A sign just outside Piobbico in Italy's Le Marche region welcomes visitors to the world capital of ugly people.
Telesforo Iacobelli is thought ugly partly because of his small nose
For this town - population 2,000 - is home to Italy's Club dei Brutti - or Ugly Club.
On the first Sunday of every September, hundreds of people gather in the main square for a rather unusual ceremony.
It is the annual Festival of the Ugly, in which the club's new president will be elected.
Every year the same man, Telesforo Iacobelli, wins the top prize - partly because he has a small nose in a culture where large noses are considered beautiful.
But also because he has spent his life fighting for the recognition of the ugly, in a society that places a high value on physical beauty.
"I am convinced - and others will agree with me - that in the end we will be the winners," Mr Iacobelli said.
"You know why? Because we are genuine, because we are like we are. We are the men and women we want to be, who are judged for what we are and not for what we seem."
Mr Iacobelli has built a shrine to ugliness inside his house.
A slogan painted on the board reads: "The women of the ugly are always happy."
The head of a wild boar - the club's emblem - is mounted over a door. The club's crest features a reclining man smoking a pipe with the slogan: "Ugliness is a virtue, beauty is slavery."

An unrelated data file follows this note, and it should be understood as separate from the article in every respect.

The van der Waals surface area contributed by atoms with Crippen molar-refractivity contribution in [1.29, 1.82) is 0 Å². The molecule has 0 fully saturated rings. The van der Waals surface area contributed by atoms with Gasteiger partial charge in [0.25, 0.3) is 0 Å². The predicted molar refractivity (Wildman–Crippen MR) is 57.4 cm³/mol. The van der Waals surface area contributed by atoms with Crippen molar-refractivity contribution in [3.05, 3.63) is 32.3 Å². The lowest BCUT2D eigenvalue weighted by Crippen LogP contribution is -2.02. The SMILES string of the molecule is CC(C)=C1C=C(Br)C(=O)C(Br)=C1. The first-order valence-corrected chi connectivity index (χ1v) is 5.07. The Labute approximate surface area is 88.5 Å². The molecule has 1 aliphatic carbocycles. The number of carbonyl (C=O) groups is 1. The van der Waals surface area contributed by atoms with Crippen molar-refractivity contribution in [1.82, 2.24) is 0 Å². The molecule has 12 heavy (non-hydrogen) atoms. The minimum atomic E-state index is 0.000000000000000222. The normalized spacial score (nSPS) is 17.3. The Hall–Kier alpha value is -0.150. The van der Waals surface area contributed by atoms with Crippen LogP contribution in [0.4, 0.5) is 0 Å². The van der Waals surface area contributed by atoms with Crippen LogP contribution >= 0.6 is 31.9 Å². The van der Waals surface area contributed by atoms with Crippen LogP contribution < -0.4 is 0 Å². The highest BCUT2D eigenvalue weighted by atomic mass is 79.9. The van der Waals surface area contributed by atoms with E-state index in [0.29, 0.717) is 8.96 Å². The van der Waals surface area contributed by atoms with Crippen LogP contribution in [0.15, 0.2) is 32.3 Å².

The club has links with Piobbico that go back to 1879.
It was relaunched 40 years ago with a new focus - as a marriage agency for the town's single women.
They apparently felt they couldn't find husbands because they were ugly. From this auspicious beginning the Ugly Club developed. Today it has 20,000 members around the world.
Before I joined I was terrified of talking to women - now I am less afraid
-Ugly club member
It campaigns against discrimination in the workplace based on looks. It tries to make society more aware of ugly people's problems. It also helps people overcome their phobias and, in some cases, to find partners.
"The club helps people by showing them that they may be physically ugly but that they also have other features - that are superior to those of the physically beautiful," said one member.
Another said: "Before I joined I was terrified of talking to women. Now I am less afraid and I have a wonderful wife - who also happens to be beautiful!"
Ironically, Mr Iacobelli's daughter, Roberta, also happens to be beautiful.
But she believes that beauty can be a disadvantage just as much as an advantage.
"If you are really beautiful - not what I am, I am a normal person - you can have problems because you always have to demonstrate that you are clever, that you are nice, that you are other things apart from beautiful," she said.
"So sometimes you have do a double job, just to be who you are."
It is surely no coincidence that the Ugly Club was born in a country where to "fare una bella figura" - or make a good physical impression - is of the utmost importance.
But the forces of fashion, design and aesthetics may have met their match in Mr Iacobelli and his followers.
They might just be beginning to counter and dispel Italy's infamous cult of beauty.
I wonder if they accept any international members